Quality honey is an essentially handmade product for which it is essential to have the invaluable help of bees, fascinating insects that continue to surprise us. Or so it was until now, because the world’s first vegan honey It has just been launched on the market and those who have tried it assure that it tastes exactly like the original.

It is the first MeliBio product, a startup American founded in 2020 that just one year have managed to raise the necessary funds to materialize their project, joining the food trend plant based. Beyond the rise of veganism, it is a trend aimed at seeking sustainable alternatives to animal products to reduce environmental impact and meet the demand for food that could be in danger.

So affirms it Darko mandich, CEO and co-founder of MeliBio, stating that his company’s mission is “to make food in a way that we can save our planet by ending the use of bees in honey production, and therefore restoring the biodiversity of bees wild and native from all over the world. “

To make it, they have developed and patented a proprietary technology based on synthetic biology and precise fermentation techniques that they have now also been able to adapt for large-scale production and thus be able to launch their product commercially on the market. At the beginning of October of this year, MeliBio was officially presented in partnership with a sample and tasting of its product, as well as different sweets and preparations made with ‘false honey’.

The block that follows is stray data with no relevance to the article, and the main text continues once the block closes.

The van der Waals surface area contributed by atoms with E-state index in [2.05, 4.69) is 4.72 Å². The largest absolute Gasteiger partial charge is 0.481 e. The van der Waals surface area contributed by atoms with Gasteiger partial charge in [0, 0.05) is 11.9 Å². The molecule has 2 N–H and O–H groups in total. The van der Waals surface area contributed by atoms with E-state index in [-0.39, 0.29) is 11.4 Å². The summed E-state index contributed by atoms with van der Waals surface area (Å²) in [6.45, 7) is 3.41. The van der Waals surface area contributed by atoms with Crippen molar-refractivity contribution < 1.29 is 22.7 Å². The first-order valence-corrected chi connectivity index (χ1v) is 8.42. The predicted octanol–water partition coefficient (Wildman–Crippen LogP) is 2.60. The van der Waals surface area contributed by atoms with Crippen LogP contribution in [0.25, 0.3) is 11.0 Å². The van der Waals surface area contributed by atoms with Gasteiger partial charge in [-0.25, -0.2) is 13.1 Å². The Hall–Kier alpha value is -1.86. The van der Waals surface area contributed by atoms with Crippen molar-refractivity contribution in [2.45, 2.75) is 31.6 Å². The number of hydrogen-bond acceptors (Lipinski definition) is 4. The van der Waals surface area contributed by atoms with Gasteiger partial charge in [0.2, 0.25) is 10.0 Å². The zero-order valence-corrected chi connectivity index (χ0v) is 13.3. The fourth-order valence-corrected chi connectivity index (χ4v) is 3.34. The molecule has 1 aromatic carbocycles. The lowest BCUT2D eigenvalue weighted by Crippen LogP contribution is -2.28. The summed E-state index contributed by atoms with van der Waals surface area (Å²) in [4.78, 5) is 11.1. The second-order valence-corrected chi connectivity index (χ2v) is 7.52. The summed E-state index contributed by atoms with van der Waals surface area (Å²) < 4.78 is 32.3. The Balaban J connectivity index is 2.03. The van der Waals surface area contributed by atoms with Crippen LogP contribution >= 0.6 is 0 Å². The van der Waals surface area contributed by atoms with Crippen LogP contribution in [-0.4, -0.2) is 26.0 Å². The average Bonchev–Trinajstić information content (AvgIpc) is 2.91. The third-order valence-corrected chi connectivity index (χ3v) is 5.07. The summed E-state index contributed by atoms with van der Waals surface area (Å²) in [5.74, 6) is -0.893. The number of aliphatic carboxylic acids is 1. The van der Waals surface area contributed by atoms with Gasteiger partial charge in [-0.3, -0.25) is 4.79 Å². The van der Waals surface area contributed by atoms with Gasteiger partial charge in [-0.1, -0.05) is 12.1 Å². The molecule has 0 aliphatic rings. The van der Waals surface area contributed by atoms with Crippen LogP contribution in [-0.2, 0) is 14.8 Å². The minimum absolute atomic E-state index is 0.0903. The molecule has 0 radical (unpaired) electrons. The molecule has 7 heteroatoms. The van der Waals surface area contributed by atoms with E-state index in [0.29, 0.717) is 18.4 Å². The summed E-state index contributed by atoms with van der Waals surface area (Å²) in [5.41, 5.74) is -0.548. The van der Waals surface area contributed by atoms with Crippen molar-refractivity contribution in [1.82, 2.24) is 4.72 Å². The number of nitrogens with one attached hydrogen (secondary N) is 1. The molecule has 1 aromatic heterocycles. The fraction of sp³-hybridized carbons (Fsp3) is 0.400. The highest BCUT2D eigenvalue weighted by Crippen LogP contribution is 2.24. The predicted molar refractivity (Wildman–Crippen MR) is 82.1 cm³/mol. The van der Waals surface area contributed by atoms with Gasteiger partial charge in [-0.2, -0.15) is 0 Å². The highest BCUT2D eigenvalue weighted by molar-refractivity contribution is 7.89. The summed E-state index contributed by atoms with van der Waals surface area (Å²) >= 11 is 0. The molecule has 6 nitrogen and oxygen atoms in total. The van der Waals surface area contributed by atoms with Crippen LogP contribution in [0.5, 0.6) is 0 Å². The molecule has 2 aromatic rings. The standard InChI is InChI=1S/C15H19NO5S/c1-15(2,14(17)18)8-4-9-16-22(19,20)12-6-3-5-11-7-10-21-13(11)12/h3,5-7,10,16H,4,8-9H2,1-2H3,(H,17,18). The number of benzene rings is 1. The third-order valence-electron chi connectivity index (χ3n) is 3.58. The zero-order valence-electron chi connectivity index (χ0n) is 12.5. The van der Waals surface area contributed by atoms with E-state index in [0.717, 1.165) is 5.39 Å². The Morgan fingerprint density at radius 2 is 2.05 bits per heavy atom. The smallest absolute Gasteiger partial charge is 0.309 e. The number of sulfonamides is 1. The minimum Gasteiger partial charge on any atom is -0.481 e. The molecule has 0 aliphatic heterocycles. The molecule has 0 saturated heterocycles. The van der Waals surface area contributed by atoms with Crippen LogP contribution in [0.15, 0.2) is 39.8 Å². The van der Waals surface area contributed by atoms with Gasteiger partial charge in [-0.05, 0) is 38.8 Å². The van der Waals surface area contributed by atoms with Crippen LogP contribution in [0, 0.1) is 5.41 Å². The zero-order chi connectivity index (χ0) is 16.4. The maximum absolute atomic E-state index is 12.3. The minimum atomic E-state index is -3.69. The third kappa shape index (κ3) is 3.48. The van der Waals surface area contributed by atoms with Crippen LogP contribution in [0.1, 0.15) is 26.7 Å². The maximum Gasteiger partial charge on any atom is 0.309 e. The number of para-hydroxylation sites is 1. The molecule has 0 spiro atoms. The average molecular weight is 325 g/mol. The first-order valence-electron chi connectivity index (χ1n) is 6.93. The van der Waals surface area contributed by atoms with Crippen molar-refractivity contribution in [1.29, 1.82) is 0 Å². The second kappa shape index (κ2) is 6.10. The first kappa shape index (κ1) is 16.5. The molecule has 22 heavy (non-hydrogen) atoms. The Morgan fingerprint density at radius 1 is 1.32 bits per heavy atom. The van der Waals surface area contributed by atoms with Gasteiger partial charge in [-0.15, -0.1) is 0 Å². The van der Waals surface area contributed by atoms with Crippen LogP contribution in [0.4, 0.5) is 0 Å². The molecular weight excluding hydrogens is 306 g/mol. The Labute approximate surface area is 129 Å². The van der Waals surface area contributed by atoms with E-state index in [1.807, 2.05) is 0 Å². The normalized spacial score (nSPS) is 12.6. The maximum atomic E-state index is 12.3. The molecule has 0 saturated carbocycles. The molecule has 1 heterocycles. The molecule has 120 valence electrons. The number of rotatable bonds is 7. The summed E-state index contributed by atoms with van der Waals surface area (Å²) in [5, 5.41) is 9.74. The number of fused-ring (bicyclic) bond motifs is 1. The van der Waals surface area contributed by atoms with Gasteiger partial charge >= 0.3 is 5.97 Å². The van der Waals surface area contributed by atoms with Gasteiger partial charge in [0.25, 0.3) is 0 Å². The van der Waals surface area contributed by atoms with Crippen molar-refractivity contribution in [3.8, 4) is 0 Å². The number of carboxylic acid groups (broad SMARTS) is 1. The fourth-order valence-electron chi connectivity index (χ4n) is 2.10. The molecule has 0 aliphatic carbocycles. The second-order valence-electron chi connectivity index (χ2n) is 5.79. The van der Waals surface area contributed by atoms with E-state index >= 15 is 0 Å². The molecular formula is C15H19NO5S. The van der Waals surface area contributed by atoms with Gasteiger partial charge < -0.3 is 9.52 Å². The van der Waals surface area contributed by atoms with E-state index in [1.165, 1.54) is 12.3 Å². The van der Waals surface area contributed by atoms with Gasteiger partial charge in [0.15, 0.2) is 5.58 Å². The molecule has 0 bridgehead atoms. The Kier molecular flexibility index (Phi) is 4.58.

Read:  How to recover a deleted user profile in Windows

They are currently already collecting customer orders of the US Horeca channel and B2B (business-to-business) and expect the first batches to reach the consumer at the end of the year or early 2022. In addition, they ensure that it can also have applications outside of food, such as cosmetics.

The reactions of the tasting and the samples to professionals seem very positive, but it remains to be known how the ordinary consumer will react and if they will really be able to introduce their laboratory honey to the non-vegan population, appealing to the growing global concern about the loss of biodiversity and, specifically, the decline in the population of bees around the world.


Questions such as what exactly its nutritional composition is, whether healthy claims can be applied to it or whether it can be marketed using the term of honey or honey, since legally it is not. As in the case of vegetable dairy products, the legislation will have to adapt to these new products.

Directly to the Palate | The Government will present a royal decree to regulate the labeling of honey (and end one of the most widespread fraud)
Directly to the Palate | How are the vegan cheeses that are reaching the supermarkets (and why they can have more fat than some chops)